PayPal used to allow the sender the option to pay the fixed fee or to have the person receiving the money pay for it. Now, however, PayPal has the sender paying the fee regardless.

Remember when we told you that you would have to pay an international payment fee even if you were receiving the money?

When you receive international payments within the U.S., it will cost you 1% of the payment when you use your PayPal or bank account.

When you use a debit or credit card, however, you will be charged 3.9% plus a fixed fee according to the currency of the payment.

All this talk of fees and you may be wondering, “Is there any way I can avoid the payment fees PayPal has in place?”

The next section will answer that question and then some. Let’s go!

How Do You Avoid PayPal Fees?

Let’s get something out of the way really quick: If you’re paying somebody with a credit card, fees can not be avoided.

That said, there are ways to curb the payment fees by using your PayPal balance. Interested? Follow these steps, and payment fees will be a thing of the past!

  1. Log into your PayPal account.
  2. Select “send money”.
  3. Next, select “send money to family/friends” instead of clicking “paying for goods/services”.
  4. Enter your “to” and “amount” as you normally would.
  5. Continue and conclude your transaction as normal.

I wouldn’t recommend this if you’re paying someone for their services, however, as it goes against PayPal’s Terms of Service. This is purely for your knowledge.

The main problem people face when sending money through PayPal, is the fact that the money is in their personal banking account.

In which case, you cannot avoid the payment fees no matter how hard you try.

How Does PayPal Work For Sellers?

As stated before, many sellers get slapped with PayPal’s payment fee up front. The reason?

A lot of them use their own personal banking account to send and receive money.

While we don’t advise against doing that, if you want to avoid the seller’s fee completely, you’ll need to use your PayPal account for all transactions.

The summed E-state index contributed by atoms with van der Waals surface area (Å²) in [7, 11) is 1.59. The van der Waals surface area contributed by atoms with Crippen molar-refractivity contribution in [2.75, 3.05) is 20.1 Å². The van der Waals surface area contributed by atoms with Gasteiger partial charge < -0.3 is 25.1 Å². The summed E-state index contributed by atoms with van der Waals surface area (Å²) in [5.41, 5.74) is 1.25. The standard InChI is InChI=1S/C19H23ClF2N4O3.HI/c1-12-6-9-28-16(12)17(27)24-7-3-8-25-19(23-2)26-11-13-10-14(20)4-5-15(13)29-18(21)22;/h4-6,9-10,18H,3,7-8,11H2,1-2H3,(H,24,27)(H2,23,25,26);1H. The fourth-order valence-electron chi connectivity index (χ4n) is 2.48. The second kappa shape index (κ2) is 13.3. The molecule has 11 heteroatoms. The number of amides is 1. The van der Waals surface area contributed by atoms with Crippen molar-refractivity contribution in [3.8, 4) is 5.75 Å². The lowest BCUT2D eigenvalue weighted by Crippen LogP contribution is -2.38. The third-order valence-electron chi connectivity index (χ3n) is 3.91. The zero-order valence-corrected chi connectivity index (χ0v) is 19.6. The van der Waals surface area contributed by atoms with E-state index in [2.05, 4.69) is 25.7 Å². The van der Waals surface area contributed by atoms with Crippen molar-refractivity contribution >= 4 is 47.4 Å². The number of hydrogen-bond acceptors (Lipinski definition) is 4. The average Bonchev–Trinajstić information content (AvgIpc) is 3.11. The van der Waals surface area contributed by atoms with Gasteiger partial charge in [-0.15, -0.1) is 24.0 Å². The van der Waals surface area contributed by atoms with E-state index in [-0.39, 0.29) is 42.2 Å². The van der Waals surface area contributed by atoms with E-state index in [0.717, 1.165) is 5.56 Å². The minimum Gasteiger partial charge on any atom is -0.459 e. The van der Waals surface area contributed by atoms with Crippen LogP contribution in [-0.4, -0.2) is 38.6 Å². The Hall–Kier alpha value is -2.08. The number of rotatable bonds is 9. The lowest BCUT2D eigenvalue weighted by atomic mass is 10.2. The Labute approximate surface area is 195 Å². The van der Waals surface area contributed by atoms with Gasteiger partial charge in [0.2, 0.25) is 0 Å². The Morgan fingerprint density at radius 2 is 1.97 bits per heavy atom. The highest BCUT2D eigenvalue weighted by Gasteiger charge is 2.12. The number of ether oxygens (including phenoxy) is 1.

For those of you who skipped down to this section, we’ll go over PayPal’s payment fees one more time.

When sending money from the U.S., it costs 2.9% plus $0.30 USD of the amount you’re sending.

For example, if you send $100.00 USD from your personal credit card, the fee would be $3.20 USD ($2.90 + $0.30).

Don’t forget that this fee is different when dealing with international buyers and sellers!

When you receive international payments within the U.S., it will cost you 1% of the payment when you use your PayPal or bank account.

When you use a debit or credit card, however, you will be charged 3.9% plus a fixed fee according to the currency of the payment.

Fees For eBay And PayPal

Now that we’ve gone over PayPal’s payment fees, let’s talk about eBay. More specifically, how eBay and PayPal correlate when it comes to selling (and buying) merchandise.

Before we dive into eBay’s selling fees, take a look at the image provided to better understand how fee’s are calculated:

ebay

Image Via: eBay.com

eBay allows you 50 free listings (per month). That said, however, when your listing sells, they take 10% of the total price per sale.

To better understand that, let’s say you priced an item at $25.99. eBay would take 10% off that price, leaving you with $23.39. While this isn’t that much of a difference, a little money here and there adds up after a while, as we’ve shown in the examples above..

Now, let’s say you posted more than 50 listings in one month. eBay would charge you $0.30 per listing as well as 10% of the total amount per sale.

So, how does PayPal come into play, here?

Regardless of whether you’re selling or buying materials from eBay, if you’re located outside the U.S., you’ll be slapped with the 10% fee that eBay charges, as well as the international fee from PayPal.

This is pretty much set in stone. Remember: all international transactions cost the buyer as well as the seller on PayPal.

If you’re ready to get started on eBay, check out our free Online Seller Training Program!